Edited by A Smug Dill

I endeavour to be frank and truthful in what I write, show or otherwise present, when I relate my first-hand experiences that are not independently verifiable; and link to third-party content where I can, when I make a claim or refute a statement of fact in a thread. If there is something you can verify for yourself, I entreat you to do so, and judge for yourself what is right, correct for valid. I may be wrong, and my position or say-so is no more authoritative and carries no more weight than anyone else's here.

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Two more cents: look hard at a TWSBI Eco or the new Go in EF. Twsbi makes good high volume budget pens that can get you started right. I'd personally prefer them because you don't have to fuss with a converter. Otherwise, spend a few more bucks and get a 3776 in EF or F. $70 is easily found for those pens and they are really good at that price. There's a lot of advice been thrown at you on everything. Ink: start with samples or the smaller Diamine bottles. I didn't see it in my skim of the posts, but one more thing: don't put shimmering ink in an EF pen.

"Words can light fires in the minds of men. Words can wring tears from the hardest hearts." - Patrick Rothfuss

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but one more thing: don't put shimmering ink in an EF pen.

Counterpoint: I haven't had any problems with J.Herbin Emeraude de Chivor ink in my Wing Sung 3008 that is fitted with an EF nib, over the six or so weeks I've had the ink in that pen. (It's still filled with it, and writes whenever I uncap it and put nib to paper.)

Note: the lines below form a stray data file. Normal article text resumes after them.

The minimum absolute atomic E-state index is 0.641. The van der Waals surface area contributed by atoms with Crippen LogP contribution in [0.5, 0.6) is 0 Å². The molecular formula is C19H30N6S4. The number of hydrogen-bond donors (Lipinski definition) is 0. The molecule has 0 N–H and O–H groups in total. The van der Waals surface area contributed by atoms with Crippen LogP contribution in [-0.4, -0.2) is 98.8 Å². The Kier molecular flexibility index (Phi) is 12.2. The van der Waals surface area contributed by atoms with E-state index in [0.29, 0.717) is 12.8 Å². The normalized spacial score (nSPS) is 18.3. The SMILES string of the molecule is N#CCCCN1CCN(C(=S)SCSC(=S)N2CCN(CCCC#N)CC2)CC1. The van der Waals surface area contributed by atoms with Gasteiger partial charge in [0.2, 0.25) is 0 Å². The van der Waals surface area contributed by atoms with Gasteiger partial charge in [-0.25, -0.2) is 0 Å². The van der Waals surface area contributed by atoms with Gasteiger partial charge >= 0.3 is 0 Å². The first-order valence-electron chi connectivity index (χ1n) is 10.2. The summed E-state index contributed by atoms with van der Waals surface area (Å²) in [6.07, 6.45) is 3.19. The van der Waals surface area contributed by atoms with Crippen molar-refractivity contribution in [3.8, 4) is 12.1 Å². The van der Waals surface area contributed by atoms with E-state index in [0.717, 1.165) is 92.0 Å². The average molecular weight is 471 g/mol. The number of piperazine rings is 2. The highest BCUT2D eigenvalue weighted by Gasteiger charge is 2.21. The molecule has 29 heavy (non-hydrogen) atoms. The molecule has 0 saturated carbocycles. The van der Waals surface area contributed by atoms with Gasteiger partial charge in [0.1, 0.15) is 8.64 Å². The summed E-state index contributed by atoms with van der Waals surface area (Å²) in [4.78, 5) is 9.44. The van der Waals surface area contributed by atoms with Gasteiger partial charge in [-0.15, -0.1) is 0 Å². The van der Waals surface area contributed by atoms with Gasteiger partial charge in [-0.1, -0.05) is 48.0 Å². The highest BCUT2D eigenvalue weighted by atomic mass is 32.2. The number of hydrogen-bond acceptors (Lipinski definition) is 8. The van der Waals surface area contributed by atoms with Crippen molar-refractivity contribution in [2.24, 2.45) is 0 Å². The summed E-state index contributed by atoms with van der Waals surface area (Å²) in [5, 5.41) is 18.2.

From memory, it didn't even cause the metal screw in the cap (for securing the finial) to rust, before I replaced it (along with the screws in about 30 other pens) with an acrylic screw.

 

fpn_1546912738__jherbin_emeraude_de_chiv

Edited by A Smug Dill

I endeavour to be frank and truthful in what I write, show or otherwise present, when I relate my first-hand experiences that are not independently verifiable; and link to third-party content where I can, when I make a claim or refute a statement of fact in a thread. If there is something you can verify for yourself, I entreat you to do so, and judge for yourself what is right, correct for valid. I may be wrong, and my position or say-so is no more authoritative and carries no more weight than anyone else's here.

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It's a dice toss whether or not the shimmer particles will clog the nib and feed when you're going that small on the nib. I had Stormy Grey in a Conklin stub and it would clog. Converter pen too though. And it would often write, but the shimmer particles wouldn't come out.

Edited by OmegaMountain

"Words can light fires in the minds of men. Words can wring tears from the hardest hearts." - Patrick Rothfuss